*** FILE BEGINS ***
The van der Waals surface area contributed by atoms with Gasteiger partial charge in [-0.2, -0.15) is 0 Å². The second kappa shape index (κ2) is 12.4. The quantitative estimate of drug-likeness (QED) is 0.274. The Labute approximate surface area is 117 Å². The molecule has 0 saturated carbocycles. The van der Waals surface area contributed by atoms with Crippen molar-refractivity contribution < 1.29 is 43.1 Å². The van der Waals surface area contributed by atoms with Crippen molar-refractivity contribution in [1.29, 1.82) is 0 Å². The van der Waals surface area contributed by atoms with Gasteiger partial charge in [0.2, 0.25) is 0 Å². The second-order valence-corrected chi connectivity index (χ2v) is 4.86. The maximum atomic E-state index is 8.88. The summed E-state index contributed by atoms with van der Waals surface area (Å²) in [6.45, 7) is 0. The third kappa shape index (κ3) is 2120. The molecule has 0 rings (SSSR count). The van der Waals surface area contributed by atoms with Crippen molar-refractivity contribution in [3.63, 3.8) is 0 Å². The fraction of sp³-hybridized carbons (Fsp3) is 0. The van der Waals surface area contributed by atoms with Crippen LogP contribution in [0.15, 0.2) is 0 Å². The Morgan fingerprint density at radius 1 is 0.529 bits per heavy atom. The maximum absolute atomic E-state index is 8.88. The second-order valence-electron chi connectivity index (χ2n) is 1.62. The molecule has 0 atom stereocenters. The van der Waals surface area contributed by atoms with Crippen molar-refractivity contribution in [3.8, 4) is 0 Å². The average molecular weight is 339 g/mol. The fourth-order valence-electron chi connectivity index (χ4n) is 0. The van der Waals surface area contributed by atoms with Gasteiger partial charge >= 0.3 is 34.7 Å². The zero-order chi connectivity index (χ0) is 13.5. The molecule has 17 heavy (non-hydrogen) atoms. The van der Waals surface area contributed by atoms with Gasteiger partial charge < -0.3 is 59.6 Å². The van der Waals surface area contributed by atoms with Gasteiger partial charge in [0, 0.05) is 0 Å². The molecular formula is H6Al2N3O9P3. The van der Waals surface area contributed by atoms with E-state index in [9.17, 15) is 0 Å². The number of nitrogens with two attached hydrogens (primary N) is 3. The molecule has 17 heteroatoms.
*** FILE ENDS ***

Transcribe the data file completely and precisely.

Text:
The van der Waals surface area contributed by atoms with Gasteiger partial charge in [-0.2, -0.15) is 0 Å². The second kappa shape index (κ2) is 12.4. The quantitative estimate of drug-likeness (QED) is 0.274. The Labute approximate surface area is 117 Å². The molecule has 0 saturated carbocycles. The van der Waals surface area contributed by atoms with Crippen molar-refractivity contribution < 1.29 is 43.1 Å². The van der Waals surface area contributed by atoms with Crippen molar-refractivity contribution in [1.29, 1.82) is 0 Å². The van der Waals surface area contributed by atoms with Gasteiger partial charge in [0.2, 0.25) is 0 Å². The second-order valence-corrected chi connectivity index (χ2v) is 4.86. The maximum atomic E-state index is 8.88. The summed E-state index contributed by atoms with van der Waals surface area (Å²) in [6.45, 7) is 0. The third kappa shape index (κ3) is 2120. The molecule has 0 rings (SSSR count). The van der Waals surface area contributed by atoms with Crippen molar-refractivity contribution in [3.63, 3.8) is 0 Å². The fraction of sp³-hybridized carbons (Fsp3) is 0. The van der Waals surface area contributed by atoms with Crippen LogP contribution in [0.15, 0.2) is 0 Å². The Morgan fingerprint density at radius 1 is 0.529 bits per heavy atom. The maximum absolute atomic E-state index is 8.88. The second-order valence-electron chi connectivity index (χ2n) is 1.62. The molecule has 0 atom stereocenters. The van der Waals surface area contributed by atoms with Crippen molar-refractivity contribution in [3.8, 4) is 0 Å². The average molecular weight is 339 g/mol. The fourth-order valence-electron chi connectivity index (χ4n) is 0. The van der Waals surface area contributed by atoms with Gasteiger partial charge >= 0.3 is 34.7 Å². The zero-order chi connectivity index (χ0) is 13.5. The molecule has 17 heavy (non-hydrogen) atoms. The van der Waals surface area contributed by atoms with Gasteiger partial charge < -0.3 is 59.6 Å². The van der Waals surface area contributed by atoms with Gasteiger partial charge in [0, 0.05) is 0 Å². The molecular formula is H6Al2N3O9P3. The van der Waals surface area contributed by atoms with E-state index in [9.17, 15) is 0 Å². The number of nitrogens with two attached hydrogens (primary N) is 3. The molecule has 17 heteroatoms.